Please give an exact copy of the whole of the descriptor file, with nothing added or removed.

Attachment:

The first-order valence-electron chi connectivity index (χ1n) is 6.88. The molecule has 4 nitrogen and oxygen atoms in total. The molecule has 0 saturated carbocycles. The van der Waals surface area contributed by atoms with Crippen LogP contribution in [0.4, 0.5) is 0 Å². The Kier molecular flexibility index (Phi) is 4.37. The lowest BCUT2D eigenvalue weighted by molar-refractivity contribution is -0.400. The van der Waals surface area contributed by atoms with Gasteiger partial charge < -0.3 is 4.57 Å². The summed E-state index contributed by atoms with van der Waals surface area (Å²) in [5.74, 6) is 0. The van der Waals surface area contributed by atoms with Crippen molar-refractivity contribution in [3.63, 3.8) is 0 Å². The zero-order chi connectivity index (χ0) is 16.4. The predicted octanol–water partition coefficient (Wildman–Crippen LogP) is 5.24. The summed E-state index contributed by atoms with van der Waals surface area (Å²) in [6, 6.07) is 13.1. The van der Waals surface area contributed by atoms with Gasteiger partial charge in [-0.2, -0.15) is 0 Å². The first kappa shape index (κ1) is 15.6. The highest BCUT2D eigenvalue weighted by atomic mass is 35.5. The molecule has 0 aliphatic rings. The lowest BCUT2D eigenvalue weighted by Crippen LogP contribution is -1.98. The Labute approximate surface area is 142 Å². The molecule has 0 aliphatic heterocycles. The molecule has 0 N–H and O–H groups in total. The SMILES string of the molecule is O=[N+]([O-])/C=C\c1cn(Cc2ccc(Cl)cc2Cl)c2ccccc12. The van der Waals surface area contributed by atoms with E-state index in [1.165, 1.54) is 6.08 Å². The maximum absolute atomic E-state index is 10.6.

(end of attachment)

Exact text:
The first-order valence-electron chi connectivity index (χ1n) is 6.88. The molecule has 4 nitrogen and oxygen atoms in total. The molecule has 0 saturated carbocycles. The van der Waals surface area contributed by atoms with Crippen LogP contribution in [0.4, 0.5) is 0 Å². The Kier molecular flexibility index (Phi) is 4.37. The lowest BCUT2D eigenvalue weighted by molar-refractivity contribution is -0.400. The van der Waals surface area contributed by atoms with Gasteiger partial charge < -0.3 is 4.57 Å². The summed E-state index contributed by atoms with van der Waals surface area (Å²) in [5.74, 6) is 0. The van der Waals surface area contributed by atoms with Crippen molar-refractivity contribution in [3.63, 3.8) is 0 Å². The zero-order chi connectivity index (χ0) is 16.4. The predicted octanol–water partition coefficient (Wildman–Crippen LogP) is 5.24. The summed E-state index contributed by atoms with van der Waals surface area (Å²) in [6, 6.07) is 13.1. The van der Waals surface area contributed by atoms with Gasteiger partial charge in [-0.2, -0.15) is 0 Å². The first kappa shape index (κ1) is 15.6. The highest BCUT2D eigenvalue weighted by atomic mass is 35.5. The molecule has 0 aliphatic rings. The lowest BCUT2D eigenvalue weighted by Crippen LogP contribution is -1.98. The Labute approximate surface area is 142 Å². The molecule has 0 aliphatic heterocycles. The molecule has 0 N–H and O–H groups in total. The SMILES string of the molecule is O=[N+]([O-])/C=C\c1cn(Cc2ccc(Cl)cc2Cl)c2ccccc12. The van der Waals surface area contributed by atoms with E-state index in [1.165, 1.54) is 6.08 Å². The maximum absolute atomic E-state index is 10.6.